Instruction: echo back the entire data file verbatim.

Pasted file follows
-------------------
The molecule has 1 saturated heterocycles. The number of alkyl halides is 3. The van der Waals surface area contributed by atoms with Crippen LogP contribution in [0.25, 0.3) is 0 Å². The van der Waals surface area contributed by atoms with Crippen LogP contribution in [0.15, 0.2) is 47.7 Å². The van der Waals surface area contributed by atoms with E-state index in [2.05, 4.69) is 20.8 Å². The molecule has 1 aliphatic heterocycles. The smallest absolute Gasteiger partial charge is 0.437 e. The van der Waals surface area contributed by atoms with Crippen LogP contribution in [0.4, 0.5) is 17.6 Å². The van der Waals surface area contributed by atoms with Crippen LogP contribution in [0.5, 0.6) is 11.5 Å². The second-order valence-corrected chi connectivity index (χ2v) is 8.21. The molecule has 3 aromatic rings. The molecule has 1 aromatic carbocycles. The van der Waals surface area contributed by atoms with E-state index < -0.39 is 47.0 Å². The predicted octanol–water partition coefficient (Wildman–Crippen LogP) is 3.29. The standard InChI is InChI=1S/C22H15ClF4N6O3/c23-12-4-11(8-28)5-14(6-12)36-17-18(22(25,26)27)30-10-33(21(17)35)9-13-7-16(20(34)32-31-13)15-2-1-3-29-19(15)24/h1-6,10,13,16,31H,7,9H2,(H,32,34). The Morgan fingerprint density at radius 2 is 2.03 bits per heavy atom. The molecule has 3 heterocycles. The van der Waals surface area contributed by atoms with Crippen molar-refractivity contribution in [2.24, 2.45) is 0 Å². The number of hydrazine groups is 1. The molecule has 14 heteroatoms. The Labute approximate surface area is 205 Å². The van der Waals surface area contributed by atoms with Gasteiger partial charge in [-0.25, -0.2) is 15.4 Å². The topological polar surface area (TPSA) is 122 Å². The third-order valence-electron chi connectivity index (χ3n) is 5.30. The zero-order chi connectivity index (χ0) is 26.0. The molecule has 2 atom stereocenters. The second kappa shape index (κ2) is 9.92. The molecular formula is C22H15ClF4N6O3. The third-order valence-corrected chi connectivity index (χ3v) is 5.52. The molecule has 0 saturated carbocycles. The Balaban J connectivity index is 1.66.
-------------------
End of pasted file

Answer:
The molecule has 1 saturated heterocycles. The number of alkyl halides is 3. The van der Waals surface area contributed by atoms with Crippen LogP contribution in [0.25, 0.3) is 0 Å². The van der Waals surface area contributed by atoms with Crippen LogP contribution in [0.15, 0.2) is 47.7 Å². The van der Waals surface area contributed by atoms with E-state index in [2.05, 4.69) is 20.8 Å². The molecule has 1 aliphatic heterocycles. The smallest absolute Gasteiger partial charge is 0.437 e. The van der Waals surface area contributed by atoms with Crippen LogP contribution in [0.4, 0.5) is 17.6 Å². The van der Waals surface area contributed by atoms with Crippen LogP contribution in [0.5, 0.6) is 11.5 Å². The second-order valence-corrected chi connectivity index (χ2v) is 8.21. The molecule has 3 aromatic rings. The molecule has 1 aromatic carbocycles. The van der Waals surface area contributed by atoms with E-state index < -0.39 is 47.0 Å². The predicted octanol–water partition coefficient (Wildman–Crippen LogP) is 3.29. The standard InChI is InChI=1S/C22H15ClF4N6O3/c23-12-4-11(8-28)5-14(6-12)36-17-18(22(25,26)27)30-10-33(21(17)35)9-13-7-16(20(34)32-31-13)15-2-1-3-29-19(15)24/h1-6,10,13,16,31H,7,9H2,(H,32,34). The Morgan fingerprint density at radius 2 is 2.03 bits per heavy atom. The molecule has 3 heterocycles. The van der Waals surface area contributed by atoms with Crippen molar-refractivity contribution in [2.24, 2.45) is 0 Å². The number of hydrazine groups is 1. The molecule has 14 heteroatoms. The Labute approximate surface area is 205 Å². The van der Waals surface area contributed by atoms with Gasteiger partial charge in [-0.25, -0.2) is 15.4 Å². The topological polar surface area (TPSA) is 122 Å². The third-order valence-electron chi connectivity index (χ3n) is 5.30. The zero-order chi connectivity index (χ0) is 26.0. The molecule has 2 atom stereocenters. The second kappa shape index (κ2) is 9.92. The molecular formula is C22H15ClF4N6O3. The third-order valence-corrected chi connectivity index (χ3v) is 5.52. The molecule has 0 saturated carbocycles. The Balaban J connectivity index is 1.66.